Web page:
Q: Last week, I fell off my bike and landed on my left shoulder. I had severe pain and noticed a bump on the top of my shoulder. I went to the emergency room where X-rays were taken and I was told that I had a separated shoulder. A doctor put my arm in a sling and I was referred to an orthopedic doctor who advised me to have surgery to fix the separation once my abrasions healed. I did research online and some websites said separated shoulders can usually get better without surgery. I am now confused and wonder what I should do?
A: There are two main joints in the shoulder region. The ball and socket joint called the “glenohumeral joint” can pop out of place or dislocate and if it remains unstable, it will frequently need surgery to restore normal stability and function.
The other main joint is the acromioclavicular joint, which is on the top of the shoulder where the collar bone attaches to the upper part of the scapula. There are two pairs of ligaments that stabilize this joint that when injured, result in a shoulder separation.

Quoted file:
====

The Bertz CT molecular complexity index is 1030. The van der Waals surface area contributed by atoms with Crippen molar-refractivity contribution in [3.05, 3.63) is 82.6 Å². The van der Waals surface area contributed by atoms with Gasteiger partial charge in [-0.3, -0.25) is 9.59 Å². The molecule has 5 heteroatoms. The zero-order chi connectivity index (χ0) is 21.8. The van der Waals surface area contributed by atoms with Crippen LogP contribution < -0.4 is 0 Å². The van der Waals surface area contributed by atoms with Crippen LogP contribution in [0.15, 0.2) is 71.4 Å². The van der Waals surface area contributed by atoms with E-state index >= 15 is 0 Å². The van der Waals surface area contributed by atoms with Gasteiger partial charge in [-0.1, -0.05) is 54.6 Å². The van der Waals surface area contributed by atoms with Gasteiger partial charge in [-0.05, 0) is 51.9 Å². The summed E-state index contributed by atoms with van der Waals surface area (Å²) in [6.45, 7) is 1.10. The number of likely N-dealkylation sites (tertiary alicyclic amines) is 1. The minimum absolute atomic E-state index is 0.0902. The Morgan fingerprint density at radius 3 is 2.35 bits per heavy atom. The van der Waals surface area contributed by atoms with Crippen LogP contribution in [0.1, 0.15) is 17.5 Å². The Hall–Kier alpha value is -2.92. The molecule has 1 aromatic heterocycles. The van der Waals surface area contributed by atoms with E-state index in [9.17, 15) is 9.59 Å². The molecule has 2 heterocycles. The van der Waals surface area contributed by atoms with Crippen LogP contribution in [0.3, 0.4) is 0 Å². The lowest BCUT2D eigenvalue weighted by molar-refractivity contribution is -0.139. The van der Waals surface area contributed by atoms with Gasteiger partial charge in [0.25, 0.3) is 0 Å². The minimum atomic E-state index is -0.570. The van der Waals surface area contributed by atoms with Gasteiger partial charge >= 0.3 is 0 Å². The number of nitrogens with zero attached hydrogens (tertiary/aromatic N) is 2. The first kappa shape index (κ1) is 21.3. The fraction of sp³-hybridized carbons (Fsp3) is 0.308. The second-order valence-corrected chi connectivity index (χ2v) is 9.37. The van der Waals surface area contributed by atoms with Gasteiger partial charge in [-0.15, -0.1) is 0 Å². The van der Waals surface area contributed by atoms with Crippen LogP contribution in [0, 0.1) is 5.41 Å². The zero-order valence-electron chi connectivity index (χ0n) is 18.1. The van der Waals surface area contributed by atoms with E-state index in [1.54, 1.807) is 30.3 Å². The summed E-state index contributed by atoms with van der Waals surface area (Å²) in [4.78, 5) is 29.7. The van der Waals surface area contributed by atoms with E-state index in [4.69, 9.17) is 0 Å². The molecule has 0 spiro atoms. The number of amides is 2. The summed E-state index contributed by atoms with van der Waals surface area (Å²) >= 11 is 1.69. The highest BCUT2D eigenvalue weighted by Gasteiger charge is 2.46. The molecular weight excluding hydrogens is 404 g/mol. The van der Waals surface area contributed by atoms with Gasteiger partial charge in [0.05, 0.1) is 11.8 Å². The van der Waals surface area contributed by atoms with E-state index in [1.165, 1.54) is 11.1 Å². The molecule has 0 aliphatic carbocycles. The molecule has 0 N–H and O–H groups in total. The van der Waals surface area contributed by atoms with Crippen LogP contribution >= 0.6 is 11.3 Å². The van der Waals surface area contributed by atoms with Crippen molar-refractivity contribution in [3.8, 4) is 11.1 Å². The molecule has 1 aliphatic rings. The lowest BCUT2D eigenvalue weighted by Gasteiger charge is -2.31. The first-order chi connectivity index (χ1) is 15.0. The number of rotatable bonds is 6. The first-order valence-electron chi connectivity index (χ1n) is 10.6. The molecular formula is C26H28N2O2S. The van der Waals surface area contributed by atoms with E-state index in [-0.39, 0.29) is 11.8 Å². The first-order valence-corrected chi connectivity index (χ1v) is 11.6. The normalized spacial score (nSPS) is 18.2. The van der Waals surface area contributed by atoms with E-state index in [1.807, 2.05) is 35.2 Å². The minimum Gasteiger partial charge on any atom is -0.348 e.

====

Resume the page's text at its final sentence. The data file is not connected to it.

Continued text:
Mild and moderate sprains are usually treated with rest and rehabilitation. Severe injuries of the acromioclavicular joint, in which both pairs of ligaments are completely torn, may result in a large bump where the collar bone rises out of place. Depending upon the age of the patient and the degree of deformity, some of the more severe injuries may require surgery.
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It is not wise to operate until your abrasions heal as this would increase your risk of infection. Since you are not sure of your best options, I recommend you get a second opinion.